With any luck, and God willing, this will be my last post on cancer for a while.
Ten days ago, I had a follow-up visit at the Mayo Clinic that went really well. That night, for the first time in nearly two months, I fell into a peaceful sleep.
Fortified with some rest, and fresh off a family vacation, I’ve had time to think about what I’ve learned this summer. The past two months have been a crash course in cancer and challenging genetics, but even more so in the ways of friendship, love, resilience and gratitude.
I truly pray that not one of you reading this will ever have a cancer diagnosis, or any frightening illness. But you may know someone who will.
It’s my hope that what I’ve learned can help you, a loved one, or a friend some day.
You Aren’t Alone
“Welcome to the club no one wants to be in,” a friend wrote upon hearing I’d been diagnosed.
And while no one ever wants to be in the cancer club, I’ve found it pretty darn good company.
Friends, near and far, extended family and even strangers reached out to me to say “Hey, I’ve been there. You can do this. I did it, too.”
Many times, it was the first I’d heard of their illness and the lengthy time they’d been cancer free.
It was heartening.
You’ve Got a Network
We live in a relatively small town, with good, but limited, medical care. Upon my diagnosis, my husband starting working all of his channels (I was too shell-shocked to help). Who did he know in medicine? Where would they go for treatment? Were we making good or bad decisions?
Remember six degrees of separation, the idea (surprisingly, from the late 1920s) that we’re all just 6 “friend of a friend” introductions from everyone else in the world? True or not (and I can think of plenty of exceptions), chances are you are less than six steps away from an expert in whatever has befallen you.
Find those people. And when they open doors, be ready to walk through them.
Go Where You Need to Go
Another friend (I have such wise friends!) offered this advice.
“Find the center of excellence for your cancer and go there. You can figure out how to pay for it later.”
She was right. Given my propensity to worry, I needed to have 100% confidence in my treatment plan and medical team. By going to the Mayo Clinic, I eliminated the need to second guess anyone or anything. There are numerous outstanding facilities in the U.S. and other countries. Find the one that suits you best.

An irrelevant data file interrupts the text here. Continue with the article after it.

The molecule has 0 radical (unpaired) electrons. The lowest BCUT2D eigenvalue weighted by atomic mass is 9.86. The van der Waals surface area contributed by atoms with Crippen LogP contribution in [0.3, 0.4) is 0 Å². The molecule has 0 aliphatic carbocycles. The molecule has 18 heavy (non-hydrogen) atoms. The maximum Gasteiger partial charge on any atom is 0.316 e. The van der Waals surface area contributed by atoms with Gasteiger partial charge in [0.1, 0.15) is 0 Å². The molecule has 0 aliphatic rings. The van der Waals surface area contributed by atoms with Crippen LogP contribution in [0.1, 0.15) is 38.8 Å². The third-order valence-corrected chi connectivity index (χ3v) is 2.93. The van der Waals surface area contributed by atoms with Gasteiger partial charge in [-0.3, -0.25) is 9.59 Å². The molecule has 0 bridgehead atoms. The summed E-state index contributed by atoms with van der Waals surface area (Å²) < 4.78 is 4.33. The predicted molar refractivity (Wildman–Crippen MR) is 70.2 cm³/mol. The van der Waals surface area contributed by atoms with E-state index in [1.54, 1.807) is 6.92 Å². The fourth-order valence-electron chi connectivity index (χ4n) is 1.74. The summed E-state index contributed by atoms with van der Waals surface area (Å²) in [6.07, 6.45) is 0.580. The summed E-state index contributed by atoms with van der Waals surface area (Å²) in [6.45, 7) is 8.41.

And here’s one more piece of wisdom, from another wise friend, about traveling for treatment.
“It’s inconvenient, but ultimately, it’s a small investment for a huge return.”
Oh, and by the way, check your insurance. You may be surprised by who is in your network.
The Mayo Clinic is in ours.
It Takes A Lot of Talking
A diagnosis is exhausting for the person with the illness and alarming for those around her. A diagnosis brings out the very best in people, however, awakening their generous, caring natures.
This means they’ll reach out to you offering help, support and love. They’ll also want to talk. Talking is therapeutic to a point. Once you reach that point, let voice mail take over.
Accept Any and All Help
I’m a brutally self-reliant person. Or, at least, I used to be. Now I ask for help when I need it. Many people will offer help, but most won’t really know what you need. When you know what you need, ask.
Yes, your friends will be giving you the gift of their time and effort. But guess what? You’re giving them a gift, too, by allowing them to be useful in a time of need.
And someday, probably sooner than you anticipate, you’ll have the opportunity to help someone else.
It’s a Process
There are no quick results or turnarounds when it comes to illness. Working through the preliminary steps takes time. Tests take time. Procedures and treatment take time and then recovery takes time.
As trite as it sounds, the only way I’ve found to make it even part way through the process without totally losing my mind, is “day-by-day.”
Be patient. Let the changes come each day, for each day will be different and trying to control or create an “ideal” day is futile.
Anger, fear, gratitude and self-pity will wash over you, sometimes all in one day or sometimes all in one hour.
Don’t try to hang on. Just let go. The moods you experience aren’t going to make or break your health. Trying to control them however will make you crazy.
Finally, if you’ve ever (like me) been someone who has struggled with what to write on a sympathy or get well card, here’s a suggestion .
Two words: I’m sorry.
Yes, you can be more eloquent (and most of you are). But that simple expression of empathy works wonders. It lets the recipient know that you care, that even if you can’t really relate, you know that they’re hurting, and you’re sorry about that.
The other two words that work wonders? Cancer sucks.
For yes, indeed, it does.
Again, thank you to every one of you who has helped me so much over the past two months. You’ve assisted, inspired and bolstered me and my family in ways you’ll never imagine.
- The Rock in My Way, June 8, 2015.
- The Not At All Brave (Ski) Mom, June 22, 2015.
- Holding You in the Light, July 7, 2015.
- One Year Beyond Cancer and More Lessons Learned, June 13, 2016.
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